An unmanned scientific spacecraft that landed on a comet 310 million miles from Earth one month ago made a ten year journey funded by the European Space Agency, an international group overseeing the probe of a comet designated 67P/Churyumov–Gerasimenko.
On November 12, 2014, the robotic lander Philae that accompanied the Rosetta spacecraft achieved the first-ever soft landing on a comet nucleus.The first data from the lander’s instruments were transmitted to the Philae Science, Operations and Navigation Center at France’s CNES space agency in Toulouse.
The landing module’s mission was to successfully reach the surface of a comet, attach itself, and transmit data about the comet’s composition. An Ariane 5G+ rocket carrying the Rosetta spacecraft and Philae lander launched from French Guiana on March 2, 2004, and traveled for 3,907 days (10.7 years) to the comet.
A consortium of researchers funded by 20 nations spent almost two decades building the probe and maneuvering it 4 billion miles to the side of a comet headed toward the Sun.
Unlike the Deep Impact probe, which by design struck comet Tempel 1’s nucleus on 4 July 2005, Philae made a soft landing on the comet surface.
Some of the instruments on the lander were used for the first time as autonomous systems during the Mars flyby on February 25, 2007. CIVA, one of the camera systems, returned some images while a magnetometer and plasma sensor, took measurements of the Martian magnetosphere.
Most of the other instruments need contact with the surface for analysis and stayed offline during the flyby. An optimistic estimate of mission length following touchdown was “four to five months.”
The primary battery was designed to power the instruments for about 60 hours limited sunlight at the landing site is inadequate. to support solar panels attached to a secondary rechargeable battery. Contact was lost on November 15.
Project manager Stephan Ulmanec said a few days of sunlight on the solar panels is all it would take to resume collecting data and it is possible that when the comet has moved much closer to the Sun in its orbit, the lander’s solar panels will receive enough solar energy for ESA to reawaken it around August 2015.
“Our ambitious Rosetta mission has secured another place in the history books: not only is it the first to rendezvous with and orbit a comet, but it is now also the first to deliver a probe to a comet’s surface.”
After more than 10 years travelling through space, we’re now making the best ever scientific analysis of one of the oldest remnants of our Solar System,” says Alvaro Giménez, ESA’s Director of Science and Robotic Exploration.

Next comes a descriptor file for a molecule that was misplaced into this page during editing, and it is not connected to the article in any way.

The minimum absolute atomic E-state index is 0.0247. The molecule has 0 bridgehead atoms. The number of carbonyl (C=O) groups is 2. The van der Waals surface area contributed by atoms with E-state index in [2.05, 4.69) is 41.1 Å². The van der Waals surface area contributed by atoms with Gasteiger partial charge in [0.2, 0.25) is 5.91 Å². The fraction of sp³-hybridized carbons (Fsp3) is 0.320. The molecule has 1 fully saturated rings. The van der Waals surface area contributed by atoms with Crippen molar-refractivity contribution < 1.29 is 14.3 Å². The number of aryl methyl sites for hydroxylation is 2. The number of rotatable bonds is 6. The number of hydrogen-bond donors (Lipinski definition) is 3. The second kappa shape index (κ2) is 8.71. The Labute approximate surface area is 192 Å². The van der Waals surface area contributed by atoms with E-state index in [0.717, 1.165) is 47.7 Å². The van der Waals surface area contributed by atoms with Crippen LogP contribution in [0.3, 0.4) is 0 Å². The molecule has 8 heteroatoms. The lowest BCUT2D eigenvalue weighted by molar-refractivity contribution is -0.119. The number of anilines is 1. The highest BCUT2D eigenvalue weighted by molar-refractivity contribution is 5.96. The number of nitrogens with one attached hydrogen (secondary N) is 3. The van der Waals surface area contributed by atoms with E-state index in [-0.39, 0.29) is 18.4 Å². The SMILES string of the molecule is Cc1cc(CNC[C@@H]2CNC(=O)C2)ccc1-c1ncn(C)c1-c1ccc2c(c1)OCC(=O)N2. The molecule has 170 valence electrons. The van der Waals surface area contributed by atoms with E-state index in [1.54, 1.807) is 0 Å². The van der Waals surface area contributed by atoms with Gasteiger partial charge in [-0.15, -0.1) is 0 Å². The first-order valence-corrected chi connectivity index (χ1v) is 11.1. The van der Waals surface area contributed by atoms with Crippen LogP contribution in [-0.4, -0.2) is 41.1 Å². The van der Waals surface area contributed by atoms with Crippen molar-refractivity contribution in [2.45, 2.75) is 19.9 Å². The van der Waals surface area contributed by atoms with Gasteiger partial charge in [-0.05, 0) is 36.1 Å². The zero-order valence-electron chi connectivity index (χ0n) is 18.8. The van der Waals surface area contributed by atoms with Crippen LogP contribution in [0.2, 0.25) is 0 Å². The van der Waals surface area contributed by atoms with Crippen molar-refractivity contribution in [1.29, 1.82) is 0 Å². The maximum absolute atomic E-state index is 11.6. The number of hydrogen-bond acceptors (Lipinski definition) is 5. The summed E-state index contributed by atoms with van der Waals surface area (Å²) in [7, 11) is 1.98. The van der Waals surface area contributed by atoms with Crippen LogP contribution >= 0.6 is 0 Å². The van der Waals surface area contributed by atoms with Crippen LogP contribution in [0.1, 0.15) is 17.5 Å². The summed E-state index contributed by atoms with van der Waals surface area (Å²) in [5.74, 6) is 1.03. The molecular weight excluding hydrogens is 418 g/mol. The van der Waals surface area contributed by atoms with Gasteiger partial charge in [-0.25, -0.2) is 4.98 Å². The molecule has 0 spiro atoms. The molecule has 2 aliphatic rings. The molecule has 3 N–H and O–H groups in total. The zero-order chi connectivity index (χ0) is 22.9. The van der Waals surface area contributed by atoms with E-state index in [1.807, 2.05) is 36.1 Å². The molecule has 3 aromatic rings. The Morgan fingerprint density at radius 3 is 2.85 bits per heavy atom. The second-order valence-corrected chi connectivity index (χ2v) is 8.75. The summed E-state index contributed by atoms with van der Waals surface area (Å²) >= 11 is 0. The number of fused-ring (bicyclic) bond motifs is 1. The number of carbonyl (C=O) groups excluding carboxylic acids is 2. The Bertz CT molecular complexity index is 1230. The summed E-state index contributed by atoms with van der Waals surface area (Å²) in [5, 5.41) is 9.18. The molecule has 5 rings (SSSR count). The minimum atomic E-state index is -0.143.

“Decades of preparation have paved the way for today’s success, ensuring that Rosetta continues to be a game-changer in cometary science and space exploration.”
“Rosetta is trying to answer the very big questions about the history of our Solar System. What were the conditions like at its infancy and how did it evolve? What role did comets play in this evolution? How do comets work?” said Matt Taylor, ESA Rosetta project scientist.
“Today’s successful landing is undoubtedly the cherry on the icing of a 4 km-wide cake,” said Taylor on the day of the landing, “but we’re also looking further ahead and onto the next stage of this ground-breaking mission, as we continue to follow the comet around the Sun for 13 months, watching as its activity changes and its surface evolves.”
While Philae begins its close-up study of the comet, Rosetta must maneuver from its post-separation path back into an orbit around the comet, eventually returning to a 20 km orbit.
Next year, as the comet grows more active, Rosetta will need to step further back and fly unbound ‘orbits’, but dipping in briefly with daring flybys, some of which will bring it within just 8 km of the comet center.
The comet will reach its closest distance to the Sun on August 13, 2015 at about 115 million miles, roughly between the orbits of Earth and Mars. Rosetta will follow it throughout the remainder of 2015, as they head away from the Sun and activity begins to subside.
“It’s been an extremely long and hard journey to reach today’s once-in-a-lifetime event, but it was absolutely worthwhile. We look forward to the continued success of the great scientific endeavor that is the Rosetta mission as it promises to revolutionize our understanding of comets,” says Fred Jansen, ESA Rosetta mission manager.
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